Solving systems of random quadratic equations via truncated amplitude flow

Gang Wang, Georgios B. Giannakis, Yonina C. Eldar

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88 Scopus citations


This paper presents a new algorithm, termed truncated amplitude flow (TAF), to recover an unknown vector x from a system of quadratic equations of the form yi=|{ai, x}|2, where a-i's are given random measurement vectors. This problem is known to be NP-hard in general. We prove that as soon as the number of equations is on the order of the number of unknowns, TAF recovers the solution exactly (up to a global unimodular constant) with high probability and complexity growing linearly with both the number of unknowns and the number of equations. Our TAF approach adapts the amplitude-based empirical loss function and proceeds in two stages. In the first stage, we introduce an orthogonality-promoting initialization that can be obtained with a few power iterations. Stage two refines the initial estimate by successive updates of scalable truncated generalized gradient iterations, which are able to handle the rather challenging nonconvex and nonsmooth amplitude-based objective function. In particular, when vectors x and ai's are real valued, our gradient truncation rule provably eliminates erroneously estimated signs with high probability to markedly improve upon its untruncated version. Numerical tests using synthetic data and real images demonstrate that our initialization returns more accurate and robust estimates relative to spectral initializations. Furthermore, even under the same initialization, the proposed amplitude-based refinement outperforms existing Wirtinger flow variants, corroborating the superior performance of TAF over state-of-the-art algorithms.

Original languageEnglish (US)
Article number8049465
Pages (from-to)773-794
Number of pages22
JournalIEEE Transactions on Information Theory
Issue number2
StatePublished - Feb 2018

Bibliographical note

Funding Information:
Manuscript received July 3, 2016; revised April 1, 2017; accepted July 25, 2017. Date of publication September 26, 2017; date of current version January 18, 2018. G. Wang and G. B. Giannakis were supported by NSF under Grant 1500713 and Grant 1514056. This paper was presented at the 2016 Neural Information Processing Systems Conference.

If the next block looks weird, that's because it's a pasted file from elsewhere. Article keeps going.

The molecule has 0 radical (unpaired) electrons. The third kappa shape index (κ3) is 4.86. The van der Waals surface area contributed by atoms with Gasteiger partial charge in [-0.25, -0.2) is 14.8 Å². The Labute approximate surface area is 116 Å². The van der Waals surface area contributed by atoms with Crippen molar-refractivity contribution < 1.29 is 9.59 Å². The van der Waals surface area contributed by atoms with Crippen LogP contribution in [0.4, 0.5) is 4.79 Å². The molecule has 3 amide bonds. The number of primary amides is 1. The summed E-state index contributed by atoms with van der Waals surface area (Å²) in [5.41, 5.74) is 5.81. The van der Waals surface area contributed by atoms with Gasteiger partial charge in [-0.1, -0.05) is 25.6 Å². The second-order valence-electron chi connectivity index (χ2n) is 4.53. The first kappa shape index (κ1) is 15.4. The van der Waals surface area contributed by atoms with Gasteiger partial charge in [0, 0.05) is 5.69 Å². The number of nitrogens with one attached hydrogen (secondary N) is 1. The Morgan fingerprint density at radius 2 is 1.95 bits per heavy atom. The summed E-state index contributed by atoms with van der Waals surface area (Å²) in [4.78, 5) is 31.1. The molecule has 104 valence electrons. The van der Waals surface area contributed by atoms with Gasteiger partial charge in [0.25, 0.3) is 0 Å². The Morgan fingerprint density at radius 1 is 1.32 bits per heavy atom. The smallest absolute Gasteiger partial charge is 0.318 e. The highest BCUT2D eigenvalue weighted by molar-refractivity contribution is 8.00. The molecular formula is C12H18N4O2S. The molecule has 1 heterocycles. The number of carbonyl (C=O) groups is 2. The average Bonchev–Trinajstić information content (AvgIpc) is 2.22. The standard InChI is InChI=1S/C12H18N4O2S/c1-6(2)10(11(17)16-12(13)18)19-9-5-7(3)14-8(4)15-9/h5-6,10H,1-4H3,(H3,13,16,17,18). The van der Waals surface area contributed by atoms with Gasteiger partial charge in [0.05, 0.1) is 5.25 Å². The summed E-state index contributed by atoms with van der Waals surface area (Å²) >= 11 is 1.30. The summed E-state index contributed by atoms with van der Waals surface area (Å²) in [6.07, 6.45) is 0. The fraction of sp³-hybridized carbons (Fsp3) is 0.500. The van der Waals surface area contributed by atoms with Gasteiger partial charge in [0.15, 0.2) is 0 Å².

Funding Information:
His research interests focus on the areas of high-dimensional statistical signal processing, stochastic and nonconvex optimization with applications to autonomous energy grids, and deep learning. He received a National Scholarship from China in 2014, the Student Travel Awards from the NSF (2016) and NIPS (2017), and a Best Student Paper Award at the 2017 European Signal Processing Conference.

Funding Information:
His general interests span the areas of communications, networking and statistical signal processing - subjects on which he has published more than 400 journal papers, 700 conference papers, 25 book chapters, two edited books and two research monographs (h-index 127). Current research focuses on learning from Big Data, wireless cognitive radios, and network science with applications to social, brain, and power networks with renewables. He is the (co-) inventor of 30 patents issued, and the (co-) recipient of 8 best paper awards from the IEEE Signal Processing (SP) and Communications Societies, including the G. Marconi Prize Paper Award in Wireless Communications. He also received Technical Achievement Awards from the SP Society (2000), from EURASIP (2005), a Young Faculty Teaching Award, the G. W. Taylor Award for Distinguished Research from the University of Minnesota, and the IEEE Fourier Technical Field Award (2015). He is a Fellow of EURASIP, and has served the IEEE in a number of posts, including that of a Distinguished Lecturer for the IEEE-SP Society.

Funding Information:
Dr. Eldar has received many awards for excellence in research and teaching, including the IEEE Signal Processing Society Technical Achievement Award (2013), the IEEE/AESS Fred Nathanson Memorial Radar Award (2014), and the IEEE Kiyo Tomiyasu Award (2016). She was a Horev Fellow of the Leaders in Science and Technology program at the Technion and an Alon Fellow. She received the Michael Bruno Memorial Award from the Rothschild Foundation, the Weizmann Prize for Exact Sciences, the Wolf Foundation Krill Prize for Excellence in Scientific Research, the Henry Taub Prize for Excellence in Research (twice), the Hershel Rich Innovation Award (three times), the Award for Women with Distinguished Contributions, the Andre and Bella Meyer Lectureship, the Career Development Chair at the Technion, the Muriel & David Jacknow Award for Excellence in Teaching, and the Technions Award for Excellence in Teaching (two times). She received several best paper awards and best demo awards together with her research students and colleagues including the SIAM outstanding Paper Prize, the UFFC Outstanding Paper Award, the Signal Processing Society Best Paper Award and the IET Circuits, Devices and Systems Premium Award, and was selected as one of the 50 most influential women in Israel.


  • Amplitude-based cost function
  • Linear convergence to global minimum
  • Nonconvex optimization
  • Orthogonality-promoting initialization
  • Phase retrieval
  • Truncated gradient

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